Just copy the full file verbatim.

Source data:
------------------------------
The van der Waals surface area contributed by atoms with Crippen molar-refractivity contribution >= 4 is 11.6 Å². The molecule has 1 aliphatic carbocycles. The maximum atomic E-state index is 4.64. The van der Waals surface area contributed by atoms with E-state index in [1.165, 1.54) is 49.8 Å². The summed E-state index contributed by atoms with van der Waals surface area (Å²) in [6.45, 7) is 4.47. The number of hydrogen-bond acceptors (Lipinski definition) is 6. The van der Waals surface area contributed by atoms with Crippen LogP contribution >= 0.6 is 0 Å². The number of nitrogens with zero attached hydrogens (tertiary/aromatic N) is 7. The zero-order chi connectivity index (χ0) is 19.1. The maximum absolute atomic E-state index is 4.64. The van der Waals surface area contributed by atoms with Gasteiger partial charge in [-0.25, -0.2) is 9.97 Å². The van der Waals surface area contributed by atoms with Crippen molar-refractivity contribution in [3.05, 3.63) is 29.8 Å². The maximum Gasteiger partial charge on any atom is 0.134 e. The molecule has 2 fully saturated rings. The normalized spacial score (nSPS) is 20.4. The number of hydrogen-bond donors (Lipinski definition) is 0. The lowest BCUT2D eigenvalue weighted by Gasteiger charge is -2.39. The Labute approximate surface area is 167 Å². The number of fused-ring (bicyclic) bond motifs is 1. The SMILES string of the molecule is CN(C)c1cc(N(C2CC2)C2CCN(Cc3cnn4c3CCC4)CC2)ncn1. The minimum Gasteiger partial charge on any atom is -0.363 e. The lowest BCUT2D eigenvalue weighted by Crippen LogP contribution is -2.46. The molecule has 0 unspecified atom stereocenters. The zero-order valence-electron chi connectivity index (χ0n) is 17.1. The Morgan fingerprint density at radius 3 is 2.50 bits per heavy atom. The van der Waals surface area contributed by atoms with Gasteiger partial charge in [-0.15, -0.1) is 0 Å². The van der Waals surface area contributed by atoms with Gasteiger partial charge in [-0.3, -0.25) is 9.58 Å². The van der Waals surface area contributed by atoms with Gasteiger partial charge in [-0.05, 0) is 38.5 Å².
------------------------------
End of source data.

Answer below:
The van der Waals surface area contributed by atoms with Crippen molar-refractivity contribution >= 4 is 11.6 Å². The molecule has 1 aliphatic carbocycles. The maximum atomic E-state index is 4.64. The van der Waals surface area contributed by atoms with E-state index in [1.165, 1.54) is 49.8 Å². The summed E-state index contributed by atoms with van der Waals surface area (Å²) in [6.45, 7) is 4.47. The number of hydrogen-bond acceptors (Lipinski definition) is 6. The van der Waals surface area contributed by atoms with Crippen LogP contribution >= 0.6 is 0 Å². The number of nitrogens with zero attached hydrogens (tertiary/aromatic N) is 7. The zero-order chi connectivity index (χ0) is 19.1. The maximum absolute atomic E-state index is 4.64. The van der Waals surface area contributed by atoms with Gasteiger partial charge in [-0.25, -0.2) is 9.97 Å². The van der Waals surface area contributed by atoms with Crippen molar-refractivity contribution in [3.05, 3.63) is 29.8 Å². The maximum Gasteiger partial charge on any atom is 0.134 e. The molecule has 2 fully saturated rings. The normalized spacial score (nSPS) is 20.4. The number of hydrogen-bond donors (Lipinski definition) is 0. The lowest BCUT2D eigenvalue weighted by Gasteiger charge is -2.39. The Labute approximate surface area is 167 Å². The number of fused-ring (bicyclic) bond motifs is 1. The SMILES string of the molecule is CN(C)c1cc(N(C2CC2)C2CCN(Cc3cnn4c3CCC4)CC2)ncn1. The minimum Gasteiger partial charge on any atom is -0.363 e. The lowest BCUT2D eigenvalue weighted by Crippen LogP contribution is -2.46. The molecule has 0 unspecified atom stereocenters. The zero-order valence-electron chi connectivity index (χ0n) is 17.1. The Morgan fingerprint density at radius 3 is 2.50 bits per heavy atom. The van der Waals surface area contributed by atoms with Gasteiger partial charge in [-0.15, -0.1) is 0 Å². The van der Waals surface area contributed by atoms with Gasteiger partial charge in [-0.3, -0.25) is 9.58 Å². The van der Waals surface area contributed by atoms with Gasteiger partial charge in [-0.05, 0) is 38.5 Å².